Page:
It was built in 1757 on an ancient ceremonial site known as Supay Kancha, Quechua for Circle of the Devil by Peruvian master stonemason Simon de Asto.
The Cathedral's construction was underwritten by wealthy miners; their influence is reflected in entrance thats detailed in silver.
Much of the Cathedral's original artwork was destroyed by fire in 1930.
The main marble altar was designed by one of Peru's pre-eminent architects Emilio Hart-Terré, who died in 1983.
It features two religious icons dating back to the earliest years of Peru's Spanish Colonial period: La Virgin de los Remedios, or "Virgin of Remedies," and El Señor del Quinario, also known as "The Lord of the Bullet."
The name comes from a violent confrontation between rival factions of miners in the 18th century that resulted in a stray bullet that is still lodged in the painting. The Lord of the Bullet is venerated by local farmers, who appeal to the icon for rain.
For more information about this touristic destination, please visit this page:
We are: inca challenge, inca trail trekking guides in cusco, choquequirao hike, escort tour service in peru, inca jungle tours, quechua and english speaking tour guides, inca trail hikers, tour operator in cusco, inca trail operators, *******www.inkachallengeperu****/ mountain guides, independent tour guides in peru, trekking operators in peru So, take your time to explore all our web site see our programs, Write us today to give you more info about inca trail and other tours. Click in the links below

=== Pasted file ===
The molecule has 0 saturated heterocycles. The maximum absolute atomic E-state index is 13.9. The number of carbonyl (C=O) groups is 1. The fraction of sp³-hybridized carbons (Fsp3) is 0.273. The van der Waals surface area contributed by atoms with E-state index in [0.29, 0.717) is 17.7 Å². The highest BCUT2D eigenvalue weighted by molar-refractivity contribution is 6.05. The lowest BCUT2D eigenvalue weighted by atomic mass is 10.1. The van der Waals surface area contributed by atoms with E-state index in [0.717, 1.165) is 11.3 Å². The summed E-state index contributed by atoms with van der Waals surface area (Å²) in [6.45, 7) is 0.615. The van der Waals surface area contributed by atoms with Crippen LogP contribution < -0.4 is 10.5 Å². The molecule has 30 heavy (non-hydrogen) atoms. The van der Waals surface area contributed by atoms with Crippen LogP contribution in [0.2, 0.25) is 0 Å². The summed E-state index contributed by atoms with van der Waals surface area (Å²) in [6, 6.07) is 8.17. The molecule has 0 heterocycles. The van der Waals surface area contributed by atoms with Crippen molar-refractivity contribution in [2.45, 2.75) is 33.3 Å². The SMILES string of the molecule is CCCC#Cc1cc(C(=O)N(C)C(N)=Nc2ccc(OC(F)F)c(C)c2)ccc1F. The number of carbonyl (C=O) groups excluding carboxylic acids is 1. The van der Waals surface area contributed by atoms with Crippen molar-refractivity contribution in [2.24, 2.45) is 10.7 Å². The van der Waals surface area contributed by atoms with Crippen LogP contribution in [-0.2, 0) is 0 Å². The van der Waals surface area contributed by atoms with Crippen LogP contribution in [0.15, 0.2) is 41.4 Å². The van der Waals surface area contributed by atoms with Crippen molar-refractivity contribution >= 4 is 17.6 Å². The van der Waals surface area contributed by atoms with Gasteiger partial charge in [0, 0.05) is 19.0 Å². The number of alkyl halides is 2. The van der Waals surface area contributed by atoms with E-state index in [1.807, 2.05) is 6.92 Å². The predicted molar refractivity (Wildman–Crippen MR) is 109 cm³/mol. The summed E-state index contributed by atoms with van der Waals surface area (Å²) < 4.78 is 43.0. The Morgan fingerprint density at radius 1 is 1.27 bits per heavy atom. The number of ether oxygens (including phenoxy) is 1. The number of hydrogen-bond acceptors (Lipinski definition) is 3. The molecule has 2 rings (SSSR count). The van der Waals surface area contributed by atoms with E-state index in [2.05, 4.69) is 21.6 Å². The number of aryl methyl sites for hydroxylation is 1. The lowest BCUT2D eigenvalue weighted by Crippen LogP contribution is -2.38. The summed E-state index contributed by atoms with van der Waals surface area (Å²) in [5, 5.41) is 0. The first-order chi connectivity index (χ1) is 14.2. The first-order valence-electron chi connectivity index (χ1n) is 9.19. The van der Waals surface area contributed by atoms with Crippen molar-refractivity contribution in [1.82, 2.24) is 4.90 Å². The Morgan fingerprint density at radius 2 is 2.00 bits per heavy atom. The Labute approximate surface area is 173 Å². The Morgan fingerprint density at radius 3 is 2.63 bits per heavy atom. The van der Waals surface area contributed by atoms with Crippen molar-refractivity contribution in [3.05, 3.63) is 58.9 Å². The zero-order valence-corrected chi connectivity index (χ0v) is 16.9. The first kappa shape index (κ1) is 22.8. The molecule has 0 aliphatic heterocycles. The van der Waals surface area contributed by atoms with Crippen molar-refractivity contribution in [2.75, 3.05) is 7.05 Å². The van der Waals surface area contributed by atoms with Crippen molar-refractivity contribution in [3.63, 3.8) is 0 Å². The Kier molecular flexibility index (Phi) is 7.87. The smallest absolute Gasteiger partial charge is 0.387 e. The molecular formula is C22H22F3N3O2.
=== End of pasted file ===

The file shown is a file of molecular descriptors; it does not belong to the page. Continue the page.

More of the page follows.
Quechuas Peru Travel is a licensed trek & tour operator. The company, based in Cusco, the heart of the ancient Inka state, was established in 2002 by a Professional couple. *******www.quechuasperu****/ We have more than 14 years of experience as adventure trek tour guides and 4 years as a tour operator company. Our experience has provided us with the knowledge to operate a world class tour company.